Scores of bit players belied stereotypes, however, by speaking in standard English and giving Americans their first televised view of African Americans who weren’t servants or Pullman porters.
Amos, Andy, and Kingfish encountered professionals in all walks of life—realtors, police officers, storekeepers, and bankers—who just happened to be black.
I don’t know what I expected from the show. It was not this sense of being comfortable in one’s own ethnicity.
My favorite episode so far, “The Happy Stevens,” focuses on two of the strongest actors of the ensemble, rich-voiced Tim Moore as Kingfish and the graceful yet strong Ernestine Wade as his wife Sapphire.
The two are addicted to a radio program in which a white husband and wife engage in highfalutin “chit chat” about elegant doings in New York society. When Kingfish and Sapphire quarrel, they go to the radio studio to ask the couple’s advice—only to find that their idols are even more quarrelsome than they.
The Happy Harringtons get into such a knock-down-drag-out fight, in fact, that Kingfish and Sapphire are conscripted to do that morning’s radio program in their stead.
It’s a perfect domestic situation-comedy plot, cleverly written and acted. And it has very little to do with race.
I don’t want to dismiss the criticism of Amos ‘n’ Andy or to discount the NAACP’s position. It’s very possible that I didn’t see the racist stereotypes in the program because I wasn’t brought up on those stereotypes.
Other writers have traced the resemblance between characters in Amos ‘n’ Andy and standard figures in the minstrel tradition.
It’s hard not to note that Freeman Gosden’s first theatrical engagement was at a fundraiser for the United Daughters of the Confederacy.
And certainly Gosden’s reference in the clip below to Spencer Williams, who played Andy, as a “boy” sticks in one’s craw.
And yet ….
Henry Louis Gates Jr. may have best summed up the mixed message of Amos ‘n’ Andy in a 1989 New York Times essay.
“The performance of those great black actors … transformed racist stereotypes into authentic black humor,” Gates wrote. “The dilemma of ‘Amos ‘n’ Andy,’ however, was that these were the only images of blacks that Americans could see on TV.”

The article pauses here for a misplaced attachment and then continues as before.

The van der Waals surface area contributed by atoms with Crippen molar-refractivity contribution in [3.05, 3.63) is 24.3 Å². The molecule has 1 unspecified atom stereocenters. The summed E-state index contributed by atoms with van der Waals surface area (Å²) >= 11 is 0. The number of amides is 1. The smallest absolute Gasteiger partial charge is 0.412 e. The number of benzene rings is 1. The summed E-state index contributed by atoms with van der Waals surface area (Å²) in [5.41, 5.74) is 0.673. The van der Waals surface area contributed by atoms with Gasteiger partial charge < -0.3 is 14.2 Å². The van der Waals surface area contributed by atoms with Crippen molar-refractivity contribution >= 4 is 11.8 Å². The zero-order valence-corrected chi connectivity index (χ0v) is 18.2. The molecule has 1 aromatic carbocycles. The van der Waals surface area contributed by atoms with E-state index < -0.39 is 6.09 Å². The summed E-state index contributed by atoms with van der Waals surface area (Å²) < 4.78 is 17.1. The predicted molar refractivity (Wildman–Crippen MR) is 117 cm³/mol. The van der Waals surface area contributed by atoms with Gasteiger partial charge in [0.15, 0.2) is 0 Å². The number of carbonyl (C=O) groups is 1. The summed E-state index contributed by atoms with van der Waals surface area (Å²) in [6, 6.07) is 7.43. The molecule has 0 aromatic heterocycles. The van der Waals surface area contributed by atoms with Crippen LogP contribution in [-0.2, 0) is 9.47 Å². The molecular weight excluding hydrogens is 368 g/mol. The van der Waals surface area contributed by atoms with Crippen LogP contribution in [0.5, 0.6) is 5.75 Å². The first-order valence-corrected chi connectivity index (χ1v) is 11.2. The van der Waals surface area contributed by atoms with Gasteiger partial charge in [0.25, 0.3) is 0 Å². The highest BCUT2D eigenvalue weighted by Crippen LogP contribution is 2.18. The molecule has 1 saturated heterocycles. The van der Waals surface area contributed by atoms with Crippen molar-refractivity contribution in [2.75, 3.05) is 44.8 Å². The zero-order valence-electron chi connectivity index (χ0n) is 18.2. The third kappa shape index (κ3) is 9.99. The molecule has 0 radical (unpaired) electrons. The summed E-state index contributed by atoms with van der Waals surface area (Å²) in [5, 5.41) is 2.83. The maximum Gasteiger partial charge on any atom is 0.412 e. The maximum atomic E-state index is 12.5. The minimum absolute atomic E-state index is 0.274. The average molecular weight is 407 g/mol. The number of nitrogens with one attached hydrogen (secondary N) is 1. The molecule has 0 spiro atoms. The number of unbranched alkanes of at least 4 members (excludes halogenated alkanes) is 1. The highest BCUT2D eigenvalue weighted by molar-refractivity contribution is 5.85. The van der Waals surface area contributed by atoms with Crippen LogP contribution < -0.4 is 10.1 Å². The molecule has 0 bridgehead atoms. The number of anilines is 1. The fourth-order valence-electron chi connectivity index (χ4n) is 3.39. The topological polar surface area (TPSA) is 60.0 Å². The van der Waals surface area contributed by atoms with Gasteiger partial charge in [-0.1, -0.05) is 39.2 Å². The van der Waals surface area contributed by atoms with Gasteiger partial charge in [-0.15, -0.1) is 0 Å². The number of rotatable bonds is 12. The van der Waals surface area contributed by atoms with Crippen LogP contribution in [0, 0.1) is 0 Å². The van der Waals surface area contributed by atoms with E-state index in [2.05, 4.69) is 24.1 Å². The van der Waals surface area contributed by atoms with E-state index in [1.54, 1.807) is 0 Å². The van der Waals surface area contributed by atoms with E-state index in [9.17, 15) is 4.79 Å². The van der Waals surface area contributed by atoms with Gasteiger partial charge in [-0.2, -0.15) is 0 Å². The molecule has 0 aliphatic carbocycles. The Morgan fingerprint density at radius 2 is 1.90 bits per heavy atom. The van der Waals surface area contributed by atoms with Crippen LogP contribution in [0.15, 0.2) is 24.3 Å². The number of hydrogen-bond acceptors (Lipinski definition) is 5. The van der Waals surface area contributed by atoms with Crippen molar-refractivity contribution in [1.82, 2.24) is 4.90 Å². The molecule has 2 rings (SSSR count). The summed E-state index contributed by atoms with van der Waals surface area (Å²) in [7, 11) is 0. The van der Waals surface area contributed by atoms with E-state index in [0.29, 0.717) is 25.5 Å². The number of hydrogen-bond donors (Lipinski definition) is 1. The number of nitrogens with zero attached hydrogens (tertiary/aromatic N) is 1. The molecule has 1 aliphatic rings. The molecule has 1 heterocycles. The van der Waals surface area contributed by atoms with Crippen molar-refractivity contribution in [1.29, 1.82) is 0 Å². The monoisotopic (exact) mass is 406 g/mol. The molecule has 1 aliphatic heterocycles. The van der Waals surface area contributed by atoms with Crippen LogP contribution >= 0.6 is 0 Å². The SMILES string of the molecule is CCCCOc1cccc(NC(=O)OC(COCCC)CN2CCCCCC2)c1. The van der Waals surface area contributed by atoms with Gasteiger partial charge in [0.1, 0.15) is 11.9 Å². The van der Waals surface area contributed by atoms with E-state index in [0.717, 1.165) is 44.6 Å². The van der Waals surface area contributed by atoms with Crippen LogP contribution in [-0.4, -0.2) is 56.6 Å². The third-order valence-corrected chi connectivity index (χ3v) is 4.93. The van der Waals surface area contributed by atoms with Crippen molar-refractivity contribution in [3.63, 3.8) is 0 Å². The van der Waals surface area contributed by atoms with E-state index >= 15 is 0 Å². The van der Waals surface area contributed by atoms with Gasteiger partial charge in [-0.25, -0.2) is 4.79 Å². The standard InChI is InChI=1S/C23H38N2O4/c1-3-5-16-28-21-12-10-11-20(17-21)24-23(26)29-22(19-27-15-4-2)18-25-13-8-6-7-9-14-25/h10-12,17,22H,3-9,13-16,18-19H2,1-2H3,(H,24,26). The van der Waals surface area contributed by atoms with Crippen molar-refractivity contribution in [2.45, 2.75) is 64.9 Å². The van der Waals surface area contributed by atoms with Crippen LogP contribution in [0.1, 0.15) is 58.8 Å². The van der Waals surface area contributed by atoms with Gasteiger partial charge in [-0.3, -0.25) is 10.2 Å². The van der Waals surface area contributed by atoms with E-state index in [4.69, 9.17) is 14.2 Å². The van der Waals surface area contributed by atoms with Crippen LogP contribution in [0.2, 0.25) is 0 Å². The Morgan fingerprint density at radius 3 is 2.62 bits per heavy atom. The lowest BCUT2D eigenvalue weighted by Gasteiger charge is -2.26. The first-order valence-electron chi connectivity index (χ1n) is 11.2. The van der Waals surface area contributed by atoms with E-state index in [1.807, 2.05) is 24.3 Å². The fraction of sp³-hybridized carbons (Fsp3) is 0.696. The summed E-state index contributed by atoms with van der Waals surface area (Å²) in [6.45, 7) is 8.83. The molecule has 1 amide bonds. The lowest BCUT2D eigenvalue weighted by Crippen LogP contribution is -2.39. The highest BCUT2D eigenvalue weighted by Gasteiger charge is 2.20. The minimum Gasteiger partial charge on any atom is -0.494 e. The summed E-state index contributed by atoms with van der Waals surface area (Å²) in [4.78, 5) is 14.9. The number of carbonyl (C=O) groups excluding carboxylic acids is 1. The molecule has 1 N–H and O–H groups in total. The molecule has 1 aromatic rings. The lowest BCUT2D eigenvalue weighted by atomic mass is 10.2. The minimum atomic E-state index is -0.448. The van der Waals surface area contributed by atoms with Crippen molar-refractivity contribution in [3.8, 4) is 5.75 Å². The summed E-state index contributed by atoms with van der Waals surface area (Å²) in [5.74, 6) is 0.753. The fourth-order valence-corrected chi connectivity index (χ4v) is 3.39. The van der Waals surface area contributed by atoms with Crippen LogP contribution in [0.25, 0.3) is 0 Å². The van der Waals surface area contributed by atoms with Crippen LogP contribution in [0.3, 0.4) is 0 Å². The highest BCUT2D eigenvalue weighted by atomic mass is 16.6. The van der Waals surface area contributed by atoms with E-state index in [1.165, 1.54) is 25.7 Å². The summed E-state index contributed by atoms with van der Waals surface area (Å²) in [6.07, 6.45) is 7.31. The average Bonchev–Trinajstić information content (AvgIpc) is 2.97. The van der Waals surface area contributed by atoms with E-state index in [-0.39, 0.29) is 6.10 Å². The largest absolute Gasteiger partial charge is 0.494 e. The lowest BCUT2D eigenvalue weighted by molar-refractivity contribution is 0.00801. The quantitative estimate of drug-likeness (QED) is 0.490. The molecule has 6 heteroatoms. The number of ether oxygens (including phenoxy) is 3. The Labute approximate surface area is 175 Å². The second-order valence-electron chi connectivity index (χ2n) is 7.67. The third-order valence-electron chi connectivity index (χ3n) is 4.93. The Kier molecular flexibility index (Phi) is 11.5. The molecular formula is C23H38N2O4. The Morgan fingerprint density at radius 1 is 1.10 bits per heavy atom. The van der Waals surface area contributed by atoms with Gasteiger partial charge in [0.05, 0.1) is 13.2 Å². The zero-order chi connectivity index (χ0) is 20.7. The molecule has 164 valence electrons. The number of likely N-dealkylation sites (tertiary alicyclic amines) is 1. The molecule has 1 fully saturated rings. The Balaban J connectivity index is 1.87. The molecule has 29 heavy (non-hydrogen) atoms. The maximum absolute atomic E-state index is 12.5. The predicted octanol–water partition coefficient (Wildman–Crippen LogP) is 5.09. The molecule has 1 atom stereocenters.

My dish today was inspired by a two-part episode of Amos ‘n’ Andy called “Getting Mama Married,” in which Sapphire’s Mama moves in with the her daughter and Kingfish. One of the ways in which the two women make Kingfish miserable is by criticizing his manners as he tries to pass peas at the dinner table.
The peas in question look much more substantial than standard green peas so I am inferring that Sapphire made a pot of black-eyed peas. Here is a recipe she might have used.
1 pound dried black-eyed peas
a small amount of extra virgin olive oil or bacon fat for sautéing
1 large onion, chopped
3 cloves garlic, chopped
2 stalks celery, chopped
1 10-to-14 ounce can tomatoes with green chiles
2 ham hocks or 1 good-sized pig’s knuckle
extra smoked sausage, chopped and lightly sautéed (optional)
4 cups chicken stock
1 cup water
2 teaspoons chili powder
a few sprigs of fresh thyme
salt and pepper to taste
Wash and sort the peas, and soak them in cold water. Ideally, they should soak overnight, but if a couple of hours will do if you’re in a rush! Drain them when they have finished soaking.
In a 4-quart Dutch oven heat the oil or bacon fat, and use it to sauté the onion, garlic, and celery over medium heat for 5 minutes. Add the beans, tomatoes, pork, stock, water, and seasonings.
Bring the mixture to a boil, stirring to make sure it is well blended. Skim off as much of the bean scum as you can.
Reduce the heat, cover the pot, and simmer the mixture for at 1 to 1-1/2 to 2 hours, or until the peas are tender. (The best way to determine this is to taste them!)
Remove the ham hock or knuckle. Tear its meat into shreds and add the meat to the pot of peas, discarding the fat and bone.
Serve with rice. This is best served the day after it is made. Serves 8 to 10 generously.